Rakuten, the Japanese e-commerce giant leading a $100 million investment in Pinterest, valuing the company at $1.5 billion, will be making two major contributions to the image-based social network as it gears up for its next stage of growth: the funds to take the image-based social network into new international markets, and a business model.
First up, Rakuten’s home market of Japan, where “Pinterest is growing very fast,” notes Rakuten’s CEO, Hiroshi Mikitani, in an interview with TechCrunch. He wants Rakuten to grow right there with it by using Rakuten’s services to become the basis for buying things off the site.
There are already some building blocks in place for this. First of all, Rakuten already pins on Pinterest through at least a couple of official accounts: Rakuten Commerce and Rakuten Travel.
On the other hand, there is Rakuten’s existing e-commerce presence in the country. Mikitani notes that 75 percent of Japan’s internet population — equivalent to about 80 million people — already have a Rakuten ID — this is similar to an Apple ID, or an Amazon ID, in that there are payment details associated with it.
It is this ID that will potentially become the lynchpin of a commercial service on Pinterest: “We want to enable our users to pin their own images with our ID,” he says. “Users can click and buy with it, and in the future we can create more new services.” He notes that the “rich, graphic social network” can be used for “so many interesting ideas using the Rakuten ID.” One other area, TechCrunch understands, is for users logged in with Rakuten IDs to pin images and then use those pins to buy items away from Pinterest, on Rakuten’s own Rakuten Ichiba site.
And because Pinterest is so buzzy right now, it can be used as a way of reigniting some of Rakuten’s legacy business. The company has a lot of “sleeping customers,” as Mikitani calls them. These are people who have IDs but are not regular users of Rakuten’s services. “This is a good way of getting them to start using those Rakuten IDs again.”
The other area where he would like to see more development is in the area of mobile commerce. Mikitani tells me that already, 25 percent of all Rakuten sales in Japan originate on a mobile device, and that proportion is growing. “There should be a huge synergy with Pinterest there,” he says. “We are going to promote their app using our presence here in Japan.”
International growth. The $100 million investment, which was led by Rakuten with participation from Andreessen Horowitz, Bessemer Venture Partners, and FirstMark Capital, as well as a number of angel investors, will also give Pinterest the financial muscle to extend its service into new international markets. Pinterest, perhaps above all social networks, has a lot of potential as an international product — one that can work across borders– because while sites like Facebook and Twitter are text-led, Pinterest is focused around images, and therefore less limited by language barriers.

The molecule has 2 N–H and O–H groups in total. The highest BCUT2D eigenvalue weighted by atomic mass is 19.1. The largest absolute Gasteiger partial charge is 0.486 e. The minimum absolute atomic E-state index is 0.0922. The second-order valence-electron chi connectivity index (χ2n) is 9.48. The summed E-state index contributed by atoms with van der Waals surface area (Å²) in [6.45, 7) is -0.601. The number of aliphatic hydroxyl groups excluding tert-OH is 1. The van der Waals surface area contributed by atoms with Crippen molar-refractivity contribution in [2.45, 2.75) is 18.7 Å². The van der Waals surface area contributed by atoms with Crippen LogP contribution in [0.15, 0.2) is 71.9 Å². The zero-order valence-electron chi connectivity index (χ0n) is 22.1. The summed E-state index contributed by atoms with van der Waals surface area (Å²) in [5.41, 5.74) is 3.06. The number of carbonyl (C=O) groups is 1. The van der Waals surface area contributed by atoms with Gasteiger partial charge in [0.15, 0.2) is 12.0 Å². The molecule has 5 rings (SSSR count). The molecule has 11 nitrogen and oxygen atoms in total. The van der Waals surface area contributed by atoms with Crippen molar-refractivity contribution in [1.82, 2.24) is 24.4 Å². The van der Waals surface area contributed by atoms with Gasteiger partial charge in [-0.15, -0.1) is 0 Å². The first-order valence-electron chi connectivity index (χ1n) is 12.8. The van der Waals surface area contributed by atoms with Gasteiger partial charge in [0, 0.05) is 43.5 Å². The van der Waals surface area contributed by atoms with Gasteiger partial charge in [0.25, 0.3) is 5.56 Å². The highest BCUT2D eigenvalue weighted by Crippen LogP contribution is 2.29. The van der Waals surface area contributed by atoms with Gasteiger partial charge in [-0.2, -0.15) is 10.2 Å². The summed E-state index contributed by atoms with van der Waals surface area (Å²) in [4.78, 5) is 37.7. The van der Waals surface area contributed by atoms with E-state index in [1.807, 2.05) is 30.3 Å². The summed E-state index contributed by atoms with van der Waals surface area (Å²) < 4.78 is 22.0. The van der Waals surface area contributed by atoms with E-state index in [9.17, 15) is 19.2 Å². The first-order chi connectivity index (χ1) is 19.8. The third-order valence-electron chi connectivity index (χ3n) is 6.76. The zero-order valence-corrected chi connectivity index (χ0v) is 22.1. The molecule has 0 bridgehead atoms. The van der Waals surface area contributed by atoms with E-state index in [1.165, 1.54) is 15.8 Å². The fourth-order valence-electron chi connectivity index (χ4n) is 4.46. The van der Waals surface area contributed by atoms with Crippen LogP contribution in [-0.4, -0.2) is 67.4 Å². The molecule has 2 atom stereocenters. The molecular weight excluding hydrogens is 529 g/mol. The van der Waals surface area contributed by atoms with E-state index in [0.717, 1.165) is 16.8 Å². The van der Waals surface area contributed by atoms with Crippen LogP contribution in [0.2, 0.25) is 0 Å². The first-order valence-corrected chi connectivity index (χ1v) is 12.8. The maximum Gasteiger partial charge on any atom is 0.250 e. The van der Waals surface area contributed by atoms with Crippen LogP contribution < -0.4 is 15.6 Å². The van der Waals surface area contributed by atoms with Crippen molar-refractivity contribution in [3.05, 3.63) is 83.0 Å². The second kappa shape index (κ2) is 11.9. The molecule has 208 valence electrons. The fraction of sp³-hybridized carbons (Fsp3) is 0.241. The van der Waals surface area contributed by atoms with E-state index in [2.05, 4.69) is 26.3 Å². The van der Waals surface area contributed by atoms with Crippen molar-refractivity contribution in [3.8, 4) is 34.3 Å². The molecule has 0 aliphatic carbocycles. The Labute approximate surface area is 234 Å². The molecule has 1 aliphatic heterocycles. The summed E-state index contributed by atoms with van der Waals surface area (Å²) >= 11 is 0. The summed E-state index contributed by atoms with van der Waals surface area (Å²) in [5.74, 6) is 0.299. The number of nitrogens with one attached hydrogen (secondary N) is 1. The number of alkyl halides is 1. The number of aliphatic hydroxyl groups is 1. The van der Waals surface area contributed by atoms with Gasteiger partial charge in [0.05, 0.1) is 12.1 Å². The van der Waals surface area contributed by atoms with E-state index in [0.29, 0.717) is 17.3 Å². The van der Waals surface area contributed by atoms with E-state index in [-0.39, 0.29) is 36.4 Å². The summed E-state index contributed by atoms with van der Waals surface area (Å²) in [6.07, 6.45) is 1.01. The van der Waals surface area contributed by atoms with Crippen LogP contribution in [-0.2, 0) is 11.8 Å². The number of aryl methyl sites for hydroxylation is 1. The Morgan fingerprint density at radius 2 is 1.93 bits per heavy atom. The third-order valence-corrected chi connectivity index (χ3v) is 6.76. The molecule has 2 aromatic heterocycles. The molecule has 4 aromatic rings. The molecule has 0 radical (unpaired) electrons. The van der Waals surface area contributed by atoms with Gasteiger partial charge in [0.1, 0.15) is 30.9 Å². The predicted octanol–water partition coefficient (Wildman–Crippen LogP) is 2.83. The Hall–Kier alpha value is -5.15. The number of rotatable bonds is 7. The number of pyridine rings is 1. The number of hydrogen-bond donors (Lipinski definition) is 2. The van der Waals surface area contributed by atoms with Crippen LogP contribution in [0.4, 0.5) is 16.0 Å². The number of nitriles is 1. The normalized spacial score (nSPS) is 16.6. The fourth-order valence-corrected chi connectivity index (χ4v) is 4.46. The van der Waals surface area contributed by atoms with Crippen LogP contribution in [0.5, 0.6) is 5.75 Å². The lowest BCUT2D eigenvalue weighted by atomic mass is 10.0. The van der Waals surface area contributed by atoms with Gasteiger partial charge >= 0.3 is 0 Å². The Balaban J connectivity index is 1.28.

Of course, a lot of Pinterest’s growth today and in the future will be non-commercial, but the potential for commerce is very much there, too. (We wrote just the other day about another example, Curalate, which has created a social marketing service for brands to visually track how and where their images are getting used across the site.) Within that trend, Rakuten is looking at how to leverage its Pinterest investment in its international business outside of Japan, as well.
Mikitani points out that while Facebook is an “extremely powerful social network”, when it comes to shopping and e-commerce, Pinterest’s image-led service “has stronger potential.”
Facebook and Twitter, he says, are about connecting you with your friends and contacts, while Pinterest is about connecting people with the same interests via graphic images. Apart from the fact that products are put right there for you to see, you can also imagine how that social set-up can be developed into a commercial model (group buying is one that comes to mind here).
Rakuten has holdings that extend well beyond Japan, and include properties like Buy.com in the U.S., Kobo e-reader and e-books, Priceminister in France — in all, operations based in 10 countries and extending to 17 countries in total. Mikitani says that he is hopeful that the kinds of groundwork it wants to lay in Japan will also be extended to the rest of its footprint.
For example, Mikitani points out that Kobo already has a “great partnership” with Facebook to encourage people to post excerpts and read more using Kobo, which it would like to extend to Pinterest, too: “Facebook is why Kobo is growing so fast right now,” he says. “We will see more of Kobo in Pinterest, too, I think.” And buy.com — which is slowly, gradually, getting rebranded as Rakuten — is another site you could imagine could get linked up more closely with Pinterest.
But this is not to rule out other partnerships with other e-commerce players. “We are totally open to other e-commerce partnerships,” he says. “Pinterest should work with them.”